Marijuana Growers Prepared To Sue Snohomish County

WASHINGTON:  Dozens of aspiring business owners are prepared to sue after Snohomish County Council members voted to ban marijuana growing in certain rural areas, according to a marijuana growers’ advocacy group

Thirty-six growers are prepared to go to court according to Jamie Curtismith, a consultant who represents growers who are impacted by the rule change.

Snohomish County has allowed large producer/processor operations, but after a large number of residents voice concerns, council members enacted a moratorium in October. Now, there is a full-fledged ban in effect for so-called R-5 zones. Those are rural areas where the county typically allows only one house per five acres.

“They just led us down the garden path,” said T.J. Worth, a grower in Arlington. He received a state license but did not get the proper county permits before October. Therefore Worth’s five-acre operation will not be allowed in the eyes of the county despite spending thousands of dollars to launch his business.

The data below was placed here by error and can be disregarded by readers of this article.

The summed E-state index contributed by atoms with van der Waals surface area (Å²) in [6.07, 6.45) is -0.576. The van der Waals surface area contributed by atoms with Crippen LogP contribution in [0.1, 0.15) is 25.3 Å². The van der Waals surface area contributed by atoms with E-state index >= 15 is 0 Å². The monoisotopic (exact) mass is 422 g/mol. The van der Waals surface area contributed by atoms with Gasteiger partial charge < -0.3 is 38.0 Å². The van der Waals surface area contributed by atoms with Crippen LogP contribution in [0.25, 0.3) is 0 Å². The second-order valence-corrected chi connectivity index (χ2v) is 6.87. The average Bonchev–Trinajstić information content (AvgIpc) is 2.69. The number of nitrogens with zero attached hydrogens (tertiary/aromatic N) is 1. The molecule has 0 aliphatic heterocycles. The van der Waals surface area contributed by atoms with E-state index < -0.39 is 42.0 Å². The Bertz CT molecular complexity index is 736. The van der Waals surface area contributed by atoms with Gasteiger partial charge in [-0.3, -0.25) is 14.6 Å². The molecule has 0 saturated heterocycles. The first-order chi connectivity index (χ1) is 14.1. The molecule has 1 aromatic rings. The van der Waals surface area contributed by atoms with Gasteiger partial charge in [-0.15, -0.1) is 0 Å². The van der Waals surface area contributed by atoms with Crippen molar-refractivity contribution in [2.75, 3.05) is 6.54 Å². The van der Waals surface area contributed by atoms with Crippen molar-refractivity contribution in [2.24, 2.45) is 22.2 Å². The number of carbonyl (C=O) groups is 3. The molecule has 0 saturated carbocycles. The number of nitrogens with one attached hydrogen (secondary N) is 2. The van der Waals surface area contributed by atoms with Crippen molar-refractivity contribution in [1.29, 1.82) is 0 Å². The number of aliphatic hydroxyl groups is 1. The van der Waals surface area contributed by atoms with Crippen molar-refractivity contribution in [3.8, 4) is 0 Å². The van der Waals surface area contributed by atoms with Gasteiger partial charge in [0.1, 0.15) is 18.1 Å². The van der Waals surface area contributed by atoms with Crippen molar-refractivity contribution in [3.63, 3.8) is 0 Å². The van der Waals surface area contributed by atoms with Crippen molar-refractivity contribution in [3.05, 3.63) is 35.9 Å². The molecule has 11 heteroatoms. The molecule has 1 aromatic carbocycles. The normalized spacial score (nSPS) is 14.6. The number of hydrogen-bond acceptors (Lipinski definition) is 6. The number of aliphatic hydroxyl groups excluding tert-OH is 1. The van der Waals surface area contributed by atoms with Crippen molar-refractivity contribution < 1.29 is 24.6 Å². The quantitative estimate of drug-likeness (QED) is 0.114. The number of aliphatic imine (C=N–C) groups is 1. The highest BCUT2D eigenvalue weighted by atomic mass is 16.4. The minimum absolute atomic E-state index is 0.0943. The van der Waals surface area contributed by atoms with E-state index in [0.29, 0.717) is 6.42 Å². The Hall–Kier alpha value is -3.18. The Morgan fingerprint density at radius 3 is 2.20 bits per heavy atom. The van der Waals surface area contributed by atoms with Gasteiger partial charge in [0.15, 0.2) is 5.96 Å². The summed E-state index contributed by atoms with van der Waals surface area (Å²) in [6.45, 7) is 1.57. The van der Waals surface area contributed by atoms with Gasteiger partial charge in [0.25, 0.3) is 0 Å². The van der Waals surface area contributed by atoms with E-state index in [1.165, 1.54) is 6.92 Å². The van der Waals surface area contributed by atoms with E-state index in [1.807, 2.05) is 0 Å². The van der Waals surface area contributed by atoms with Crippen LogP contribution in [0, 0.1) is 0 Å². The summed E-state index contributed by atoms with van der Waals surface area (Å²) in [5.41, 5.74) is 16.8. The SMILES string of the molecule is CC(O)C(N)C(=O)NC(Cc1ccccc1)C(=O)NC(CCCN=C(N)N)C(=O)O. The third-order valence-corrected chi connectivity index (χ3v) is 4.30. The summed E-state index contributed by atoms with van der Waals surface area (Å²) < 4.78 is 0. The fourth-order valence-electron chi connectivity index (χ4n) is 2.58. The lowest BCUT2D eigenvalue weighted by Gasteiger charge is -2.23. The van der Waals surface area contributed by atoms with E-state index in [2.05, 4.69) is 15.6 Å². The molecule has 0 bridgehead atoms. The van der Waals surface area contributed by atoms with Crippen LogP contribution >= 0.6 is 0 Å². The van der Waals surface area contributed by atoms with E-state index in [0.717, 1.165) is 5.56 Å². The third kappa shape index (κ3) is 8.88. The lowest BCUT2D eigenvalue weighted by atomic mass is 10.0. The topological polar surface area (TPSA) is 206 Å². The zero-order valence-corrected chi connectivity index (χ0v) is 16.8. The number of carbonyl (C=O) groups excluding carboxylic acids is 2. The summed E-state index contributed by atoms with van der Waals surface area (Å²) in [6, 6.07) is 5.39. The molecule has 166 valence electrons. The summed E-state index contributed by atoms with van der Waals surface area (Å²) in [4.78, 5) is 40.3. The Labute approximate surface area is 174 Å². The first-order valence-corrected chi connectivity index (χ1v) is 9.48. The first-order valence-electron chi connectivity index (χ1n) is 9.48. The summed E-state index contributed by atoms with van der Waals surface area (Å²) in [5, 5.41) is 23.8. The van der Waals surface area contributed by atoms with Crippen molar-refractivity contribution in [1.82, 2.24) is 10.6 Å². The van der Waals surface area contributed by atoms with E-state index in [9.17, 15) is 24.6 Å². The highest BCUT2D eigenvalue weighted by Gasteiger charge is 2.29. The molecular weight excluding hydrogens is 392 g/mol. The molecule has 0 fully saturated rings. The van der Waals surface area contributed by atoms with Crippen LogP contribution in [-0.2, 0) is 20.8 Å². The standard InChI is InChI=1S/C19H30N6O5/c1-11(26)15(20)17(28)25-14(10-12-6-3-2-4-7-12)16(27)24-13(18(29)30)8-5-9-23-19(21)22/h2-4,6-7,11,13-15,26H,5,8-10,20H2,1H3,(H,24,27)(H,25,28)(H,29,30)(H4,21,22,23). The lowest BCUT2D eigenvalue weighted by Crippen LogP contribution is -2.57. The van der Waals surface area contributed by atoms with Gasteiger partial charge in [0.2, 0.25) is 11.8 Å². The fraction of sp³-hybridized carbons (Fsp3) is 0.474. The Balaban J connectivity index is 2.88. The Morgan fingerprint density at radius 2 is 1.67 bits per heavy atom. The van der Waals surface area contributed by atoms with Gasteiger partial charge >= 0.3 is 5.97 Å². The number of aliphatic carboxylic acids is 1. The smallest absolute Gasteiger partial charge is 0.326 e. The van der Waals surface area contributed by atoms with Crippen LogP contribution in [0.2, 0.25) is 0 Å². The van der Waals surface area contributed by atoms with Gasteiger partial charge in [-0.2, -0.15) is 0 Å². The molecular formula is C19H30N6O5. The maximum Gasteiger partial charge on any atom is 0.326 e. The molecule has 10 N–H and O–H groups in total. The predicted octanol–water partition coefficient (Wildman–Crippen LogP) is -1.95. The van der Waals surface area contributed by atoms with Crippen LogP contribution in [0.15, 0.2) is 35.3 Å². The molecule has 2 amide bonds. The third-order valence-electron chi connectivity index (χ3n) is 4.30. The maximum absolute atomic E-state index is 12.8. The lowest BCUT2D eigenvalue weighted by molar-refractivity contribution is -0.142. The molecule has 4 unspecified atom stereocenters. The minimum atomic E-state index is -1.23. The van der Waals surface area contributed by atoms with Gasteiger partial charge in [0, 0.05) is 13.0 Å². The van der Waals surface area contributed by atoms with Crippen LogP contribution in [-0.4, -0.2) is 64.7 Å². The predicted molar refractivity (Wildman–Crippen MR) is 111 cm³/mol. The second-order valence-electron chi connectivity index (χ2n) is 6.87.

Snohomish WA Pot Farms ‘Complete Shock’ to Neighbors

WASHINGTON: The Wagner Lake community just outside of Monroe in Snohomish County offers a tranquil lifestyle featuring mountain views, a lake for swimming, and now…..a pot farm.

Many neighbors had no idea about the new operation until bulldozers and greenhouses started showing up on a ten-acre parcel near them this summer.

“It was a complete shock! We had no idea, no idea,” said Dean Keppler whose family has lived in the area for nearly 40 years. “There were no public notice signs, there were no land action warnings.”